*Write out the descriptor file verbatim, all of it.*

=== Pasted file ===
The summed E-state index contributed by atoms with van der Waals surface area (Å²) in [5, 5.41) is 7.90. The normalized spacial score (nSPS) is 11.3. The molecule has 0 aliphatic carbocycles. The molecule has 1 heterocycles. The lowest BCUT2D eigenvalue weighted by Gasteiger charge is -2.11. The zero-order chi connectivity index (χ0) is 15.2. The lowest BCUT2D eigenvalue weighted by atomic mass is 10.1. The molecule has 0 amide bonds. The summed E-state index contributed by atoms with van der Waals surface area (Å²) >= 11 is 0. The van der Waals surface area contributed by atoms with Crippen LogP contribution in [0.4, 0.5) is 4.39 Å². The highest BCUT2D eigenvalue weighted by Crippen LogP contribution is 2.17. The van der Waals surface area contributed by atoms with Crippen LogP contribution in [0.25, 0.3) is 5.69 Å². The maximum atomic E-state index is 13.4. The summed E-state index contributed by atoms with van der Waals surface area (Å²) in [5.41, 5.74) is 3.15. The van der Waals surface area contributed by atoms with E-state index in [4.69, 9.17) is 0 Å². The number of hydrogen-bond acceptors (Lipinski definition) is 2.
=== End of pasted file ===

The summed E-state index contributed by atoms with van der Waals surface area (Å²) in [5, 5.41) is 7.90. The normalized spacial score (nSPS) is 11.3. The molecule has 0 aliphatic carbocycles. The molecule has 1 heterocycles. The lowest BCUT2D eigenvalue weighted by Gasteiger charge is -2.11. The zero-order chi connectivity index (χ0) is 15.2. The lowest BCUT2D eigenvalue weighted by atomic mass is 10.1. The molecule has 0 amide bonds. The summed E-state index contributed by atoms with van der Waals surface area (Å²) >= 11 is 0. The van der Waals surface area contributed by atoms with Crippen LogP contribution in [0.4, 0.5) is 4.39 Å². The highest BCUT2D eigenvalue weighted by Crippen LogP contribution is 2.17. The van der Waals surface area contributed by atoms with Crippen LogP contribution in [0.25, 0.3) is 5.69 Å². The maximum atomic E-state index is 13.4. The summed E-state index contributed by atoms with van der Waals surface area (Å²) in [5.41, 5.74) is 3.15. The van der Waals surface area contributed by atoms with E-state index in [4.69, 9.17) is 0 Å². The number of hydrogen-bond acceptors (Lipinski definition) is 2.